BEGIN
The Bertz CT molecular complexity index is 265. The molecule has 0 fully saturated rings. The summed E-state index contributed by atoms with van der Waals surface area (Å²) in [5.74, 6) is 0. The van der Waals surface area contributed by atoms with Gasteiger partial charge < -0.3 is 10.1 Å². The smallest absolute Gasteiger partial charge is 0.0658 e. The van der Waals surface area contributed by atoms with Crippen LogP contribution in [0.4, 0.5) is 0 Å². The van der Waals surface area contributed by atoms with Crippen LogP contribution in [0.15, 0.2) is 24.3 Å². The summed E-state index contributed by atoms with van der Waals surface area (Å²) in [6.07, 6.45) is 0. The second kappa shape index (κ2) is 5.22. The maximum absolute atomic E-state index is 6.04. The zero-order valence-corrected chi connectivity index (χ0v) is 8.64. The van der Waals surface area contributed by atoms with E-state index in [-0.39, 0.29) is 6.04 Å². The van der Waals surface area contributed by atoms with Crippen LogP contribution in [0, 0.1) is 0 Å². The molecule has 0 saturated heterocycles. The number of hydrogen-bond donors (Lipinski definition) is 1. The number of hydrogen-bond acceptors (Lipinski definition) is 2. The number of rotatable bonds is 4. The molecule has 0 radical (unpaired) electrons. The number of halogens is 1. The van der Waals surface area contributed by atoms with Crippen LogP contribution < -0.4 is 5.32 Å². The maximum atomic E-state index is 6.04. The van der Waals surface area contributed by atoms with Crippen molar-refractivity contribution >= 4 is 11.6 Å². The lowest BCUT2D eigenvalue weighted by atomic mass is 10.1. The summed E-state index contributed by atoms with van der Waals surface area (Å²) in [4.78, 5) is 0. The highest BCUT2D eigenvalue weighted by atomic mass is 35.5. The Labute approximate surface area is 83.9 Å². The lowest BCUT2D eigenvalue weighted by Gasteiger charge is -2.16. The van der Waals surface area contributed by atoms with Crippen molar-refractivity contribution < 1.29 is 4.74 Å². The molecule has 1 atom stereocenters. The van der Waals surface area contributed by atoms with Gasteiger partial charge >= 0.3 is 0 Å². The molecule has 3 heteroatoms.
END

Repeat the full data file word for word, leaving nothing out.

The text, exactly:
The Bertz CT molecular complexity index is 265. The molecule has 0 fully saturated rings. The summed E-state index contributed by atoms with van der Waals surface area (Å²) in [5.74, 6) is 0. The van der Waals surface area contributed by atoms with Gasteiger partial charge < -0.3 is 10.1 Å². The smallest absolute Gasteiger partial charge is 0.0658 e. The van der Waals surface area contributed by atoms with Crippen LogP contribution in [0.4, 0.5) is 0 Å². The van der Waals surface area contributed by atoms with Crippen LogP contribution in [0.15, 0.2) is 24.3 Å². The summed E-state index contributed by atoms with van der Waals surface area (Å²) in [6.07, 6.45) is 0. The second kappa shape index (κ2) is 5.22. The maximum absolute atomic E-state index is 6.04. The zero-order valence-corrected chi connectivity index (χ0v) is 8.64. The van der Waals surface area contributed by atoms with E-state index in [-0.39, 0.29) is 6.04 Å². The van der Waals surface area contributed by atoms with Crippen LogP contribution in [0, 0.1) is 0 Å². The molecule has 0 saturated heterocycles. The number of hydrogen-bond donors (Lipinski definition) is 1. The number of hydrogen-bond acceptors (Lipinski definition) is 2. The number of rotatable bonds is 4. The molecule has 0 radical (unpaired) electrons. The number of halogens is 1. The van der Waals surface area contributed by atoms with Crippen LogP contribution < -0.4 is 5.32 Å². The maximum atomic E-state index is 6.04. The van der Waals surface area contributed by atoms with Crippen molar-refractivity contribution >= 4 is 11.6 Å². The lowest BCUT2D eigenvalue weighted by atomic mass is 10.1. The summed E-state index contributed by atoms with van der Waals surface area (Å²) in [4.78, 5) is 0. The highest BCUT2D eigenvalue weighted by atomic mass is 35.5. The Labute approximate surface area is 83.9 Å². The lowest BCUT2D eigenvalue weighted by Gasteiger charge is -2.16. The van der Waals surface area contributed by atoms with Crippen molar-refractivity contribution < 1.29 is 4.74 Å². The molecule has 1 atom stereocenters. The van der Waals surface area contributed by atoms with Gasteiger partial charge >= 0.3 is 0 Å². The molecule has 3 heteroatoms.